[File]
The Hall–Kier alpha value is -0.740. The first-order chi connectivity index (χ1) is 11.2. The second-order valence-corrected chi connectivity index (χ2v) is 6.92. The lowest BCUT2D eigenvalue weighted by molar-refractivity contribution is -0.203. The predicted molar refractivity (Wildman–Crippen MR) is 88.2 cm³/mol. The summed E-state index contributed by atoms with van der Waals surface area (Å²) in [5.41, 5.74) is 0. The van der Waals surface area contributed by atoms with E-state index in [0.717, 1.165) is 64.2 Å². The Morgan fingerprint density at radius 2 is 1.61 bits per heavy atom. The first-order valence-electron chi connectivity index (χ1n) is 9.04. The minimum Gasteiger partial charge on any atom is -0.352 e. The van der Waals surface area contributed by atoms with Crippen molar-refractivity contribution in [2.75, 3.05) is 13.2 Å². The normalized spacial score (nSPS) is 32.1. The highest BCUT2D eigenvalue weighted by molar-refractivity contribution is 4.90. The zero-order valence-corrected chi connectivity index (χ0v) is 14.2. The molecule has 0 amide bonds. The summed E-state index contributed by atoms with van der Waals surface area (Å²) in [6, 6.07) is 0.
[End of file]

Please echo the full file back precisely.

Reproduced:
The Hall–Kier alpha value is -0.740. The first-order chi connectivity index (χ1) is 11.2. The second-order valence-corrected chi connectivity index (χ2v) is 6.92. The lowest BCUT2D eigenvalue weighted by molar-refractivity contribution is -0.203. The predicted molar refractivity (Wildman–Crippen MR) is 88.2 cm³/mol. The summed E-state index contributed by atoms with van der Waals surface area (Å²) in [5.41, 5.74) is 0. The van der Waals surface area contributed by atoms with E-state index in [0.717, 1.165) is 64.2 Å². The Morgan fingerprint density at radius 2 is 1.61 bits per heavy atom. The first-order valence-electron chi connectivity index (χ1n) is 9.04. The minimum Gasteiger partial charge on any atom is -0.352 e. The van der Waals surface area contributed by atoms with Crippen molar-refractivity contribution in [2.75, 3.05) is 13.2 Å². The normalized spacial score (nSPS) is 32.1. The highest BCUT2D eigenvalue weighted by molar-refractivity contribution is 4.90. The zero-order valence-corrected chi connectivity index (χ0v) is 14.2. The molecule has 0 amide bonds. The summed E-state index contributed by atoms with van der Waals surface area (Å²) in [6, 6.07) is 0.